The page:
convent of Syon

Lords of Yeovil from 1420 until the Dissolution


In 1415, the year of Henry V’s (reigned 1413-1422) victory over the French at Agincourt, the king personally laid the foundation stone of the Convent of Syon at Isleworth, Middlesex. In 1420 the Abbess and 35 nuns took possession of the convent, properly known as ‘The Monastery of St Saviour and St Bridget of Syon of the Order of St Augustine’. It was built as part of “The King's Great Work”. Joan North was elected to be the first Abbess and the social standing of the nuns was exceptionally high. The choir sisters were drawn from the nobility, the gentry, and London merchant families, whilst the few lay sisters probably came from the London area.

The King's original foundation consisted of 85 persons comprising sixty women (the Abbess and 59 nuns) and twenty five men (1 Confessor General, 12 priests, 4 deacons and 8 lay brethren). The different sexes were “to dwell in separate habitations, to wit the said abbess and sisters within one court by themselves and the said confessor and brothers in a separate court by themselves, within the same monastery”. The legal corporate entity was “The Abbess and Convent” which could transact business by affixing its single corporate seal. While the Convent consisted of the Abbess and nuns together with the Confessor and all the religious men, the Abbess was in overall charge.

In order to part-support the convent, Henry granted them the rectory of St John the Baptist and lordship of the Borough of Yeovil together with ‘two acres of land in Huish and a portion in Martock’. For the next 114 years, until the Dissolution of the Monasteries in 1534 by Henry VIII, Yeovil came under the jurisdiction of the Abbess and was administered locally by a resident bailiff in conjunction with the Portreeve and Burgesses.

The Borough of Yeovil was just one of the many scattered possessions bestowed on the Convent. This, in itself, presented complicated problems of management and the administrative staffs of Syon gives a good example of the usual system adopted by nunneries. The business affairs of the abbey were the responsibility of the abbess, who delegated the administration to the treasuress and undertreasuress. The nuns were advised and assisted in their work by a lay central staff, the head of which was the chief steward. Two distinguished men held this post early in the16th century; Sir Richard Sutton, a lawyer in the Inner Temple, probably carried out his duties in person, since he had a room at Syon and took great interest in the Order. Sometime after Sutton's death in 1524 Thomas Cromwell held the office, although the actual work was performed by Thomas Watson, steward of the household and steward general of all the lordships of the monastery. The central staff was completed by a receiver-general, an auditor and a clerk. Most of the lands owned by the Convent were farmed through bailiffs. In most counties a steward was in charge and supervised the work of the minor officials for each manor.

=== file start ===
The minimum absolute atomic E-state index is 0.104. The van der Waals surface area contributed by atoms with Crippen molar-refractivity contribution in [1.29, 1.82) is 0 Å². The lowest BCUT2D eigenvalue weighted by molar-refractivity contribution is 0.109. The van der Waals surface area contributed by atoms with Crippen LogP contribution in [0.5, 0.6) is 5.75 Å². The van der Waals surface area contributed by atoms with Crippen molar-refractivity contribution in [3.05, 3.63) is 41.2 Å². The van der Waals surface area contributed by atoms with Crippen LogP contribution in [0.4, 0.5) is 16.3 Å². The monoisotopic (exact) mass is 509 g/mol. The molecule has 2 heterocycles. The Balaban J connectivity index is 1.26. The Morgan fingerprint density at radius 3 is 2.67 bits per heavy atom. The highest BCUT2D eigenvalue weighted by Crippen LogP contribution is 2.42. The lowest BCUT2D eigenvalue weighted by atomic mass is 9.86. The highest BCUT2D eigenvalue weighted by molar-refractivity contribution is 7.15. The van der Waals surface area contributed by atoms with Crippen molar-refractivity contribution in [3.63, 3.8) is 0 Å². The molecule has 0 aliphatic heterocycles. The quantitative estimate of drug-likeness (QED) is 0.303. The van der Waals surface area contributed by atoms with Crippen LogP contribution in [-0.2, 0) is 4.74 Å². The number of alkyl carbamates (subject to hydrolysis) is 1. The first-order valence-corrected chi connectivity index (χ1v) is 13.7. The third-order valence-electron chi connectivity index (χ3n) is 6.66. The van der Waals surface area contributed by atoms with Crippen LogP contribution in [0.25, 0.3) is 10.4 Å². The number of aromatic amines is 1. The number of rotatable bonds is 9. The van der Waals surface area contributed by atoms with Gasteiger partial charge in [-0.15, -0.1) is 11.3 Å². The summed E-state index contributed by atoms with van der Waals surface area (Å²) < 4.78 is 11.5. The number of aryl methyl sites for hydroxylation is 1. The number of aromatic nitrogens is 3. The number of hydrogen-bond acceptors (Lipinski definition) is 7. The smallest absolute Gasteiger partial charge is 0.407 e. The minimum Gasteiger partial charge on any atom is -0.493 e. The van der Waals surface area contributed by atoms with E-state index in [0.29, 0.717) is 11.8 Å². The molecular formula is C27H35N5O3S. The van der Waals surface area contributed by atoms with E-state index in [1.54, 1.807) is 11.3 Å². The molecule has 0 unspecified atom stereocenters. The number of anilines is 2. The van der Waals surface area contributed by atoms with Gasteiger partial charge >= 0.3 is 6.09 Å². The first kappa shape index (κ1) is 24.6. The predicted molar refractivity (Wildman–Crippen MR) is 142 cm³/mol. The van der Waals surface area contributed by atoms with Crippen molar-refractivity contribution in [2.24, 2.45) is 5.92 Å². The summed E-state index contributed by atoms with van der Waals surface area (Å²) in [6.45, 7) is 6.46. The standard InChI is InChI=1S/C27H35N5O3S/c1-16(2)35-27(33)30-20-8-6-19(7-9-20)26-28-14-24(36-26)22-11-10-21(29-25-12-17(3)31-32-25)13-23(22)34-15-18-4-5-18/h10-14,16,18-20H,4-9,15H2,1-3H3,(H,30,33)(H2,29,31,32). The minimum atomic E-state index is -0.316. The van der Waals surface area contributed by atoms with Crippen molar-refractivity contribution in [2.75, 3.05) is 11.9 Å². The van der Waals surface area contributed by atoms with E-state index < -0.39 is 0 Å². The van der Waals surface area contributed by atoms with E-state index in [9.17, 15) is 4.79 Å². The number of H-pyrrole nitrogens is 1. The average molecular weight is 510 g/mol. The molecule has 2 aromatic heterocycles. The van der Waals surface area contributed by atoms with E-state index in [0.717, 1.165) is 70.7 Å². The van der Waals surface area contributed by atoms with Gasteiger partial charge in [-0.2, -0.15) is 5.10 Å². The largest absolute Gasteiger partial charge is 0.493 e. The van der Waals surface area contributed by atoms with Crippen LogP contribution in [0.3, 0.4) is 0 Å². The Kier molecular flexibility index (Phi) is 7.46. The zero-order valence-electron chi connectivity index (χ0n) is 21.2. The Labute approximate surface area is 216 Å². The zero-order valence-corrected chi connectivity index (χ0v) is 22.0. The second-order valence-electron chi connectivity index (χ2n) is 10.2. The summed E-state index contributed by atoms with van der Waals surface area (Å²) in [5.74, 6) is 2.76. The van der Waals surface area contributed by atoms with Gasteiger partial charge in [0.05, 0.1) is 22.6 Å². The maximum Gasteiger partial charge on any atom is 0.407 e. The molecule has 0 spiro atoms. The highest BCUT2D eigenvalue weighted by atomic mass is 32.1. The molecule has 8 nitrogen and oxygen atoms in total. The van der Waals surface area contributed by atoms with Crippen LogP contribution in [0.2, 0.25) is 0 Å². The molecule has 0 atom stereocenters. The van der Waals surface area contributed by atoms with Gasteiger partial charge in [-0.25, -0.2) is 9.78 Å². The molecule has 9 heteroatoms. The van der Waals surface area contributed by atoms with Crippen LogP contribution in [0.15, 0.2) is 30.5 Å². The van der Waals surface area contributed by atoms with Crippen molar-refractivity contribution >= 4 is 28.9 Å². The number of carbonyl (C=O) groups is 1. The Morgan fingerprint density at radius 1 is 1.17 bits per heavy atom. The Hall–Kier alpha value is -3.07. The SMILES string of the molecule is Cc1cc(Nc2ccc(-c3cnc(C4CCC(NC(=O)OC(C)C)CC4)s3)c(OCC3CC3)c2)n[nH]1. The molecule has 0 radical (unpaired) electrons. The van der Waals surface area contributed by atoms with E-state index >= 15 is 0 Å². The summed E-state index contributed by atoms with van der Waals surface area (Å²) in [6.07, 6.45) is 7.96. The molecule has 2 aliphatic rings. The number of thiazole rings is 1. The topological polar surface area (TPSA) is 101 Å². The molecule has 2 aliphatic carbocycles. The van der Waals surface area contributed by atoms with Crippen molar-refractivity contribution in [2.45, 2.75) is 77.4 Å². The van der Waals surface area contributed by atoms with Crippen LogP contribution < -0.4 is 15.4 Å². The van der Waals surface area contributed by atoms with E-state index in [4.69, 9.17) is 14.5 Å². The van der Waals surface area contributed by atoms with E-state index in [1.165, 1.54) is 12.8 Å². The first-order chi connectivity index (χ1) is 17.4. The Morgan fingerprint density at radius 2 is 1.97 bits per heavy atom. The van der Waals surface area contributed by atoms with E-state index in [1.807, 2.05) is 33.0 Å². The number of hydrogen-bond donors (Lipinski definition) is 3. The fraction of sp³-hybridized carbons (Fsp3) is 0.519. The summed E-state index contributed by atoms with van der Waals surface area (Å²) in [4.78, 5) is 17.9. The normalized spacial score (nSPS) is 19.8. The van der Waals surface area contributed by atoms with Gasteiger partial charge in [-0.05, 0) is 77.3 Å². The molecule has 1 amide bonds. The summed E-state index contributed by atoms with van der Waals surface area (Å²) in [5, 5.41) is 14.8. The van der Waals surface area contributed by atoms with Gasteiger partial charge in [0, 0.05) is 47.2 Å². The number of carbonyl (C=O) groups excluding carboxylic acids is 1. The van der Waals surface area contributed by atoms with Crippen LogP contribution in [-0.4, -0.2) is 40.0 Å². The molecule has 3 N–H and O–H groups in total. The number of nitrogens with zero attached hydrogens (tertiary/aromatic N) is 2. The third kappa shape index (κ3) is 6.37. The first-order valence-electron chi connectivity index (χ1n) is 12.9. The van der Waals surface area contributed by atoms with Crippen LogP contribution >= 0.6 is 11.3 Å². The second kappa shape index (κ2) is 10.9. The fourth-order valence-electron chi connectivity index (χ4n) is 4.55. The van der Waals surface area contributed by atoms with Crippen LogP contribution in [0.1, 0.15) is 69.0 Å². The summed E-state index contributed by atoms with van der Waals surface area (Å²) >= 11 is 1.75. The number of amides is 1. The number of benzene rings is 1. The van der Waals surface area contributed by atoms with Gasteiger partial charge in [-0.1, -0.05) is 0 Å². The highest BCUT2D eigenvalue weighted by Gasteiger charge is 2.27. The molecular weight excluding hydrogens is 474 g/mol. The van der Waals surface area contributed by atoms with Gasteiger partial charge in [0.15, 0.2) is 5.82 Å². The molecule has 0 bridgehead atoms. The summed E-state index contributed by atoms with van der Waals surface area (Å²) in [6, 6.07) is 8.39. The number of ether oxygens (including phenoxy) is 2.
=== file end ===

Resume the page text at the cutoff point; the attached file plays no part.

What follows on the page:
The Abbesses of Syon and, consequently, Lords of Yeovil from 1420 until the Dissolution in 1534 were :-

  • Joan North, elected 1420; died 1433

  • Maud Muston, elected 1433; died 1447

  • Margaret Ashby, occurs 1448; died 1456

  • Elizabeth Muston, died 1497

  • Elizabeth Gibbs, died 1518

  • Constance Brown, elected 1518; died 1520

  • Agnes Jordan, died 1545

After the Reformation the expelled community did not disband, but exiled itself to the Netherlands, from where they were recalled briefly to Syon following the accession of the catholic Queen Mary (reigned 1553–1558) in 1553. On the accession of Queen Elizabeth (reigned 1558–1603) in 1558 an Act of Parliament was passed annexing and re-dissolving certain religious houses, including Syon, whereupon the nuns obtained royal license to leave England, eventually settling in Lisbon, Portugal, where they arrived in 1594.

The Lisbon community returned to England in 1861, settling first in Spetisbury, Dorset, moving in 1887 to Chudleigh, Devon and moving again in 1925 to its current location near South Brent, Devon. The religious community, or Convent, of Syon has the distinction of being the only English one that survived the Reformation in unbroken form to the present day.




This small iron cross, fixed to the eastern parapet of St John's church tower, indicated that the church was exempt from taxation while the borough was held by the Convent of Syon (between 1420 and 1534).


... and photographed from the tower roof in 2021.